Begin with the enforced intimacy of a place – preferably remote and rural. Add a handful of people who haven’t seen each other in a long time/don’t get along/have secrets. Toss in some bad weather. Stir.

It’s the set-up for a lot of novels, full of potential volatility, though it can feel tired, even dreary if not handled well.

In his new novel, The Red House, Mark Haddon, the author of The Curious Incident of the Dog in the Night-Time, handles it very well.

The Red House puts estranged siblings Richard and Angela and their respective spouses and children in a house on the Welsh border for a week. Richard, his wife Louisa and Louisa’s 16-year-old daughter drive to the house. Angela, her husband Dominic and their three children go by train. There is a sense of hurtling forward motion propelled by Haddon’s spare, beautiful language as the train and car head towards the house. Objects are seen and named and quickly passed: “Cooling towers and sewage farms. Finstock, Charlbury, Ascott-under-Wychwood. Seventy miles per hour, the train unzips the fields.”

The Red House itself is a “Romano-British farmstead, abandoned, ruined, plundered for stone, built over, burnt and rebuilt.” The description establishes one of the book’s themes: the passage of time; the accumulation of event; history. Haddon refers to history as “something solid with something fluid moving over it,” which is right and beautiful and underpins the book.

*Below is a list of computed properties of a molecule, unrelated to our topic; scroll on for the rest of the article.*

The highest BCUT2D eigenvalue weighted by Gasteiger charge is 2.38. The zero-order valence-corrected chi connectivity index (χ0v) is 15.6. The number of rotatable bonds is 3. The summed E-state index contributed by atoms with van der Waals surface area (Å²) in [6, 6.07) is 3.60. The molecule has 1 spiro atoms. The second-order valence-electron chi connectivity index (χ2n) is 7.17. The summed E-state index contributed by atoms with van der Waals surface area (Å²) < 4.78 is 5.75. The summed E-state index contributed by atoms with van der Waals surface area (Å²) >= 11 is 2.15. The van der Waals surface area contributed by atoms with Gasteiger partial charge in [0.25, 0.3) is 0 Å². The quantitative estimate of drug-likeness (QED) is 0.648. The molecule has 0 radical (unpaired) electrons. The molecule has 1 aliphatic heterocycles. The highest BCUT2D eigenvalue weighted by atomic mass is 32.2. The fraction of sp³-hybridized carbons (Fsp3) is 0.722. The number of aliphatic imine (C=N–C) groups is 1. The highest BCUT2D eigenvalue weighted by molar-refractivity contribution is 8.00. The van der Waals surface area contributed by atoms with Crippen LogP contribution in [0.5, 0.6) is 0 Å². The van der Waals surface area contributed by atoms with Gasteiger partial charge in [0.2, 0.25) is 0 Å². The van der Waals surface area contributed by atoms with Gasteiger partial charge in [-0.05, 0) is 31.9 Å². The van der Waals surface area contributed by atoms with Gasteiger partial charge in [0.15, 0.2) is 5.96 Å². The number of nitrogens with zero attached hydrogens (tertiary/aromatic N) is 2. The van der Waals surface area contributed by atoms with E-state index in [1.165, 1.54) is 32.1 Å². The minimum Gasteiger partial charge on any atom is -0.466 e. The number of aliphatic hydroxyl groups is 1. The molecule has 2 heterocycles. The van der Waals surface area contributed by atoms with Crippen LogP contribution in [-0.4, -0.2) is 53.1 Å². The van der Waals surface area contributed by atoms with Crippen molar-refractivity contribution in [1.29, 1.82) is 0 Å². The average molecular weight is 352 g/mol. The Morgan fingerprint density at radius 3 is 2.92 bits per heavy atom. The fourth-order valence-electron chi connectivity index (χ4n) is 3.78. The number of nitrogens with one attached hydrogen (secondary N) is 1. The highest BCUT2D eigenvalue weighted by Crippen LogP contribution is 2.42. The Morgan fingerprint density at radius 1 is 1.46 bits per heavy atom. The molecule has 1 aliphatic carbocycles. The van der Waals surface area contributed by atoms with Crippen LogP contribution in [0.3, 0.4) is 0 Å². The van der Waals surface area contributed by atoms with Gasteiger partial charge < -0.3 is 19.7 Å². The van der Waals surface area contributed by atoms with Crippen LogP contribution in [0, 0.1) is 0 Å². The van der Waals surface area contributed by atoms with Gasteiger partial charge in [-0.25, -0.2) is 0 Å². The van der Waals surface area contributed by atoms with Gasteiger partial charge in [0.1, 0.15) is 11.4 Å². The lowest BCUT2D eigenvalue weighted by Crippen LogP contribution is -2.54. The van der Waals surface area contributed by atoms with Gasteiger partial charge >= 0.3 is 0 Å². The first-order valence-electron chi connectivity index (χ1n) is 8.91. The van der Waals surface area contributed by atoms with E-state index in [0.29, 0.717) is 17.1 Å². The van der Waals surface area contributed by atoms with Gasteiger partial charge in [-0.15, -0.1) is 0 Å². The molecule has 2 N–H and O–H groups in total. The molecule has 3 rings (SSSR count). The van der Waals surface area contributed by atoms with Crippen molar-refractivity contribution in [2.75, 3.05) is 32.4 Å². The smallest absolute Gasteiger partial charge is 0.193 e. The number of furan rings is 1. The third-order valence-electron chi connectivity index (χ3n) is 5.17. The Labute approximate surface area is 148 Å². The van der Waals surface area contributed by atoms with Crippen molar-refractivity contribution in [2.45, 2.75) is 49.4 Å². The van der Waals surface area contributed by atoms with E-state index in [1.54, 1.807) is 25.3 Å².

There isn’t much plot to The Red House, though there is lots of incident – run-ins, hostility, bullying, sexual overtures, one close call with hypothermia, one epiphany, an early stage psychotic break. Sin in multiple guises is well represented – envy, lust, jealousy, pride, dishonesty.

But the feeling here is less of sin than of human-ness; these characters are fallible and imperfect because they’re people. One of the strengths of the book is Haddon’s compassion. He doesn’t stand above and in judgment of his characters; he portrays them in all their failings with sympathy and understanding.

Haddon’s use of language and his powers of observation are consistently strong and often extraordinary.

Take the moment when Richard’s 16-year-old stepdaughter, perhaps the least likeable character in the book, imagines what the rented house will be like. “There’d be scrabble wouldn’t there, a tatty box in some drawer, a pack of 51 playing cards, a pamphlet from a goat farm.”

A little later, as the two families arrive at the house, we see an inventory of things the house contains “Two brass spoons under the floorboards…Cream paint and stripped pine. The fire blanket in its red holster. Framed watercolors of mallow and campion. Biodegradable washing up liquid. A random selection of elderly, secondhand hardbacks. A pamphlet from a goat farm.”

Finding that actual pamphlet, that recurring phrase, is deeply satisfying, though there are other pleasures in that paragraph too. In a few lines we see what the house is like; who’s been there before (not just washing up liquid, biodegradable washing up liquid) and learn something about Melissa (sharp, clever and sarcastic.) And the lines underscore the layered, historical sense the house and the book are built upon.
    Layering is a recurring motif. Just as the house is old, rebuilt, overbuilt, built up again, the viewpoints of multiple characters reacting to the same event allows us to see each character in different ways. When Daisy, Angela’s daughter, tries to kiss Melissa, we see it from Daisy’s point of view. We see Melissa’s reaction to it. Soon, everyone in the house knows and we see the event again, refracted through their comments and reactions. Eight characters—and the novel is told from the shifting points-of-view of all eight—are enough for an exponentially large number of potential conversations, and alliances.